When it comes to buying or selling projects in the renewable energy sector, various ratios are often used to evaluate investments and negotiate the purchase price. In this article we explain two of the most used ratios.
Fair Asset Value
The fair asset value is the value of the fixed assets if you sell them at market conditions. Contrary to what one might initially assume, the value of a project that you want to sell does often not correspond to the balance sheet value. The fair asset value could be much higher or even lower than the value listed in the balance sheet. For example, if all assets have already been depreciated, the book value of the asset could be €0, but the fair asset value could still be positive if the project is still generating a positive cash flow.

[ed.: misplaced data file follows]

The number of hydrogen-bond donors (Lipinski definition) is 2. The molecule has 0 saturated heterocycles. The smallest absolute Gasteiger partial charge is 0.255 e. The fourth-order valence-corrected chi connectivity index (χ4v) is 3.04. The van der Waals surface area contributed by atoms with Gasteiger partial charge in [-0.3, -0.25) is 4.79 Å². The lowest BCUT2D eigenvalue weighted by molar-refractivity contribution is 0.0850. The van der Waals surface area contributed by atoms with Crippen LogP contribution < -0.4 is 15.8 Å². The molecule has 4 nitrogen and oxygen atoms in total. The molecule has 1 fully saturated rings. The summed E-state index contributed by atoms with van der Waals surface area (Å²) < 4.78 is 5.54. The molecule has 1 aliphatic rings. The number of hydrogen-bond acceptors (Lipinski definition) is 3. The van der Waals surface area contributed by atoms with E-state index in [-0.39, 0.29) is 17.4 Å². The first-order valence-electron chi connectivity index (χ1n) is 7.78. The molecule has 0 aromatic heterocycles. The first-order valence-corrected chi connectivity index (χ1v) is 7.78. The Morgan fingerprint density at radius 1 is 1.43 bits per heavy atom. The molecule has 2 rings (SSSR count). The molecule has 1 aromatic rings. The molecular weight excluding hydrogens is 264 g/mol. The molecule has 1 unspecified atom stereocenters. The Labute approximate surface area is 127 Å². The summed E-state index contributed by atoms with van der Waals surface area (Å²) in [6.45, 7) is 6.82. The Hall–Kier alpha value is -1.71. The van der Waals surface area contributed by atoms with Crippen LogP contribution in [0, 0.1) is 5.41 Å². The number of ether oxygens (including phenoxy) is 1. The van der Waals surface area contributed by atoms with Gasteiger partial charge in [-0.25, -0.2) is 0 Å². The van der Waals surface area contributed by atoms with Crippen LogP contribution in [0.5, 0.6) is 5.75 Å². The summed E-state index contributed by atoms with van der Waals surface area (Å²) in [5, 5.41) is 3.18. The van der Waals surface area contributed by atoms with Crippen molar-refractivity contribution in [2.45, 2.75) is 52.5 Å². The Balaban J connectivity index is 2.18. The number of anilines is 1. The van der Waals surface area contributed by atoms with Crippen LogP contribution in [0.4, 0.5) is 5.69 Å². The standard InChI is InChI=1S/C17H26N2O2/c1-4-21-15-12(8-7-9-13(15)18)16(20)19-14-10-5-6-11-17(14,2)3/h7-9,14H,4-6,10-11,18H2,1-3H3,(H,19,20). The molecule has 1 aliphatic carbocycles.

To calculate the fair asset value, the future free cash flow is discounted with the project target yield.
Net Asset Value
In contrast to the fair asset value, the net asset value corresponds to the current value of the equity. It is calculated with the help of the future cash flow to equity by discounting the future cash flows, that are due to the equity provider, with the target return on equity to today.
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